Exercise and depression: When does it help (and when doesn’t it)? Why?

July 19, 2007

Last year I discovered that half an hour of nice fast walking can bring me down out of a hypomania or mixed state or whatever you want to call it when I start getting unpleasantly overenergized. (Heavy exercise can make some people hypo/manic, so be careful if you decide to try this at home.) I exercise a lot now because it does stuff for me and because I’m in good enough mental health to do so. When I’ve been depressed, no matter how many times I read that exercising was supposed to make me feel better, it never did in the short term, and (due to inability to find energy to do things like stay awake for long periods of time) I was not able to keep it up long enough to make a difference.

But it does help ease depression, on average, which means that some people are probably getting a lot of benefit from it, other people little or no benefit, and most people in between. (This doesn’t count the people who are not able to exercise due to depression, although possibly it should – if you cannot put the treatment into action due to the disease, the treatment is inappropriate for you at that time.)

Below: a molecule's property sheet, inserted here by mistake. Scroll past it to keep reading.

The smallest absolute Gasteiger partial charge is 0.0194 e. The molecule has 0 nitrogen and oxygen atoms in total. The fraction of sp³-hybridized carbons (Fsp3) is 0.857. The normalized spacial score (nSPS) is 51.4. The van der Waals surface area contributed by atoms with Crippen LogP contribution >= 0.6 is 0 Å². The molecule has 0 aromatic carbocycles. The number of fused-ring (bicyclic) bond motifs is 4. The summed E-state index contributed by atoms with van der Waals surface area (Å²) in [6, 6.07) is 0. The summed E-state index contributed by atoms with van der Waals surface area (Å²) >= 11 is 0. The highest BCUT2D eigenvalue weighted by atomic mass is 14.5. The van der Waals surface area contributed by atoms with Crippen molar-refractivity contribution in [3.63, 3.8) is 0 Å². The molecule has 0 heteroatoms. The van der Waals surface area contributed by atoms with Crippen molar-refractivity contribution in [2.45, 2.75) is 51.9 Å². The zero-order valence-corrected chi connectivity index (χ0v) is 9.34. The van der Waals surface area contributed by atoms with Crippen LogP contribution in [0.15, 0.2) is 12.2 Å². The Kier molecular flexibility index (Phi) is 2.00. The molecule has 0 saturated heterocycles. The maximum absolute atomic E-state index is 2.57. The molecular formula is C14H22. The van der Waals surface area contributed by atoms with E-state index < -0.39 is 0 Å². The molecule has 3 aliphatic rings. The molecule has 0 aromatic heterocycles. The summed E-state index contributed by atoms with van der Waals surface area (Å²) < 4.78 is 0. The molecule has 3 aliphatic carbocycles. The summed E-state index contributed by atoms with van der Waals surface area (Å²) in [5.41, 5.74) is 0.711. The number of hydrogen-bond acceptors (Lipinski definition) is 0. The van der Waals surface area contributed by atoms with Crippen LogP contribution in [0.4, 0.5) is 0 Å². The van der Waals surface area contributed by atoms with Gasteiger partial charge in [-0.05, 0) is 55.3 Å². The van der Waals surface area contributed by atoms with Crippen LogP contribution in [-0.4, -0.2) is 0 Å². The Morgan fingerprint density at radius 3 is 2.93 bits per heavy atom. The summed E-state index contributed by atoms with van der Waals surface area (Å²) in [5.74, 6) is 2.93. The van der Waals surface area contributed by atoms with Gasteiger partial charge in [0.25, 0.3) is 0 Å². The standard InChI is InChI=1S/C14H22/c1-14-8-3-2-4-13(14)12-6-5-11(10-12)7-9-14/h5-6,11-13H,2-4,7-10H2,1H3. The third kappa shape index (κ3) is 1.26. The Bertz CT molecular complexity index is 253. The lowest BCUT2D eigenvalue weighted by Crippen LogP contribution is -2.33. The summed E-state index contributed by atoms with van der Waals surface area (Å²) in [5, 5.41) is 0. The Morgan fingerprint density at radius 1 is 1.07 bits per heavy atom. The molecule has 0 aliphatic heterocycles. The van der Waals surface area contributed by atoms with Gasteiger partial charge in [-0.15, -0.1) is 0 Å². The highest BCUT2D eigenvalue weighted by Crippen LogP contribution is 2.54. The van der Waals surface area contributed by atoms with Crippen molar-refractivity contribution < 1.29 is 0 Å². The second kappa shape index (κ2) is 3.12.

Earlier today I read an article on a study showing that women on a *supervised* exercise regimen who were *also taking medication* improved more (on average) than women who were also taking medication but did not have the benefit of a supervised exercise regimen. Note “supervised” and “also taking medication”; they were not just told that if they exercised more they’d get better, but were actually provided with the support necessary to exercise. And they were not exercising-instead-of-taking-medication the way some well-meaning dumbasses tell depressed people to do. Supervised exercise was the supplement, not the treatment, and it helped.

I’m hoping there’s a follow-up comparing people with supervised exercise regimens + medication to people with supervised exercise regimens without medication. The women in the study were ones who had failed to show improvement on medication for two months – so was it that (on average) the supervised exercise made it possible for the medication to work? Or was the supervised exercise (on average) doing what the medication wasn’t?
My long-range pie-in-the-sky hope is that this takes off enough that eventually we’ll have government and insurance-company support for supervised exercise programs as an adjunct to other treatments. Helping with depression and making the rest of you healthier too…curative and preventive treatment at the same time.